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Process Improvement for Effective Quality Management System During Procurement Phase in MEGA Program

Process Improvement for Effective Quality Management System During Procurement Phase in MEGA Program

Hydrocarbon field facilities development projects usually undergo various phases before being fully
implemented. To achieve the desired projects expectations, several systems are followed to control
practiced activities. One of the most important systems — which controls procurement, design, and
construction phase activities — is the Quality Management System (QMS).

In simple terms, process and product quality consist of two components. The first is referred to how well
the design is meeting the original customer specifications, while the other component is related to the
ability of a product manufacturer to satisfy the costumer specified requirements. To establish fair balance
between the two components, there should be a system to manage the process. The QMS system can be
utilized, which involves organizational structure, procedures, processes, and resources needed, to
implement quality measures.

Procurement quality, typically in Saudi Aramco, is governed by ISO 9001:2008 QMS, which consists of
several structured processes that control quality assurance. Inspection and Test Plan (ITP), Purchase
Order (PO) and Technical Bid Evaluation (TBE), are examples of existing procurement processes.
Continuous improvement for such existing processes is needed to optimize the workflow of certain
critical quality approach measures. In this article, we introduce several modifications to the procurement
processes, which were implemented in one of the largest increments’ projects in Saudi Aramco. The
proposed modifications include enhancement to the PO and ITP processes. Additionally, Lessons Learned
(LL) adaptation is suggested as a measure that can add value to improve the QMS efficiency.

Lessons Learned Adaptation:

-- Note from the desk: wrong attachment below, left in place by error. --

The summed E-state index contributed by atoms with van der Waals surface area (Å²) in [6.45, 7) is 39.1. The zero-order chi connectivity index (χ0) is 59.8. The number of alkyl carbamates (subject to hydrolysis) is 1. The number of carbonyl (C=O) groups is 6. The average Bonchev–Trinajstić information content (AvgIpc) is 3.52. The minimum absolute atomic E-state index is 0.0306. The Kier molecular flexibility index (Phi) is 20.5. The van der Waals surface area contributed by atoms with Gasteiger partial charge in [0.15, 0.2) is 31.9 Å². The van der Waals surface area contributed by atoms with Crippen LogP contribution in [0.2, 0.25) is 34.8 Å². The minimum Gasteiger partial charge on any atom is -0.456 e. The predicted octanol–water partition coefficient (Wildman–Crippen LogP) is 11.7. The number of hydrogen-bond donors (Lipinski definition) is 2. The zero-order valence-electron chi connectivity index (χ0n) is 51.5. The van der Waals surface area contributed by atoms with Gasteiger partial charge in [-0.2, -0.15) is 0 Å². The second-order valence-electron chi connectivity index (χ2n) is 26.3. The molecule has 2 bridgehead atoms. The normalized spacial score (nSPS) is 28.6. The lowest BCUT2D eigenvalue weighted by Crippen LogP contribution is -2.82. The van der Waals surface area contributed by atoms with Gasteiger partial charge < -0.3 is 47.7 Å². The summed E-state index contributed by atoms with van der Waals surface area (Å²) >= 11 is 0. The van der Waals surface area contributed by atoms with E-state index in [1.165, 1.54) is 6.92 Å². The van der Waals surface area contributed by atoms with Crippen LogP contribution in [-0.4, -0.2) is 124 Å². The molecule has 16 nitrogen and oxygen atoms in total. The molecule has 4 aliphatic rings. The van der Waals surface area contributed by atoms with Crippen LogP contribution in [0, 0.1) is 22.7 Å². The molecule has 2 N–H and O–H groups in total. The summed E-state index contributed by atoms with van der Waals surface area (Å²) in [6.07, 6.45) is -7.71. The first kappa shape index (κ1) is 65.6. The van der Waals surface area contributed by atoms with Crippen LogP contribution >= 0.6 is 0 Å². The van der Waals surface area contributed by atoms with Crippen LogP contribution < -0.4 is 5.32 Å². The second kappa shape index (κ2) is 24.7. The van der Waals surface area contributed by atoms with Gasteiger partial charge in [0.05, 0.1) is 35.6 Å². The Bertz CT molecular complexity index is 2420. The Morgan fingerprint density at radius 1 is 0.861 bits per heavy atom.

At the beginning of each project, the LL database is utilized by project teams to gather and review
benefits from past procurement experiences. The LL assessment may cover multiple applicable aspects
of the QMS. Two examples can demonstrate the significance of this measure.

  • Drying Requirements for Heat Exchangers:

It is important to add drying requirements after hydrotesting for heat exchangers. Adapting LL can be
applied, as well, on several major critical commodities such as Air Coolers, Pressure Vessels,
Mechanical Valves, Control Valves, and Pumps. Consequently, the contractor should follow
implementing the requirement and replicate the drying inspection through the ITP process with the
related aforementioned commodities. LL adaptation may improve the preservation and visual
inspection of the product and prevent premature corrosion occurrence prior to being received at the
Saudi Aramco project site.

  • Foundry List Evaluation:

Early notice of some repeated or common failures in certain processes — learned from past
experience — is considered to be an effective way to avoid issues. For instance, it was highlighted
from LL that one common failure for mechanical valves was the valve's casting. I managed to have
the Valves’ Foundries list be provided as part of the Technical Bid Evaluation (TBE) for early